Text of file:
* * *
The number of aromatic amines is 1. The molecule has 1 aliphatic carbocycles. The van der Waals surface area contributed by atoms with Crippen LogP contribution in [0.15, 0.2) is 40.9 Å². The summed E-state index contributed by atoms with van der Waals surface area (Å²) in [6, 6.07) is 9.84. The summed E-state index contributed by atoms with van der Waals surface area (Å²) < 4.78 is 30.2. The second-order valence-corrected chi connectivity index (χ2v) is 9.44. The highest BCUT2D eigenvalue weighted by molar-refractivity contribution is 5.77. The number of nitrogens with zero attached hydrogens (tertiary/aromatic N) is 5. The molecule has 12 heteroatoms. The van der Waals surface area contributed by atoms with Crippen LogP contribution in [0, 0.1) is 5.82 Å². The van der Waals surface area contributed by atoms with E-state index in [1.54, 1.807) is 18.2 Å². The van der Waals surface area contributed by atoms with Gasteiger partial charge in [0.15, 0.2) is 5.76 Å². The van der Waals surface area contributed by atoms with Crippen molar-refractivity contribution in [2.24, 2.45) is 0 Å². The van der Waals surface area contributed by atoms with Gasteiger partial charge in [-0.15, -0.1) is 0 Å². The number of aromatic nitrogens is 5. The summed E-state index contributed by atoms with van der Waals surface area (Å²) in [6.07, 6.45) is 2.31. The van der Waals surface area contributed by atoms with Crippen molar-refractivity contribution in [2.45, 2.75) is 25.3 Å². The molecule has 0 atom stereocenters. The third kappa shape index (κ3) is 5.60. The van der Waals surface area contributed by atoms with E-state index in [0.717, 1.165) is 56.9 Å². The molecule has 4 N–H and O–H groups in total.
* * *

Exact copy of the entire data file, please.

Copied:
The number of aromatic amines is 1. The molecule has 1 aliphatic carbocycles. The van der Waals surface area contributed by atoms with Crippen LogP contribution in [0.15, 0.2) is 40.9 Å². The summed E-state index contributed by atoms with van der Waals surface area (Å²) in [6, 6.07) is 9.84. The summed E-state index contributed by atoms with van der Waals surface area (Å²) < 4.78 is 30.2. The second-order valence-corrected chi connectivity index (χ2v) is 9.44. The highest BCUT2D eigenvalue weighted by molar-refractivity contribution is 5.77. The number of nitrogens with zero attached hydrogens (tertiary/aromatic N) is 5. The molecule has 12 heteroatoms. The van der Waals surface area contributed by atoms with Crippen LogP contribution in [0, 0.1) is 5.82 Å². The van der Waals surface area contributed by atoms with E-state index in [1.54, 1.807) is 18.2 Å². The van der Waals surface area contributed by atoms with Gasteiger partial charge in [0.15, 0.2) is 5.76 Å². The van der Waals surface area contributed by atoms with Crippen molar-refractivity contribution in [2.24, 2.45) is 0 Å². The van der Waals surface area contributed by atoms with Gasteiger partial charge in [-0.15, -0.1) is 0 Å². The number of aromatic nitrogens is 5. The summed E-state index contributed by atoms with van der Waals surface area (Å²) in [6.07, 6.45) is 2.31. The van der Waals surface area contributed by atoms with Crippen molar-refractivity contribution in [2.45, 2.75) is 25.3 Å². The molecule has 0 atom stereocenters. The third kappa shape index (κ3) is 5.60. The van der Waals surface area contributed by atoms with E-state index in [0.717, 1.165) is 56.9 Å². The molecule has 4 N–H and O–H groups in total.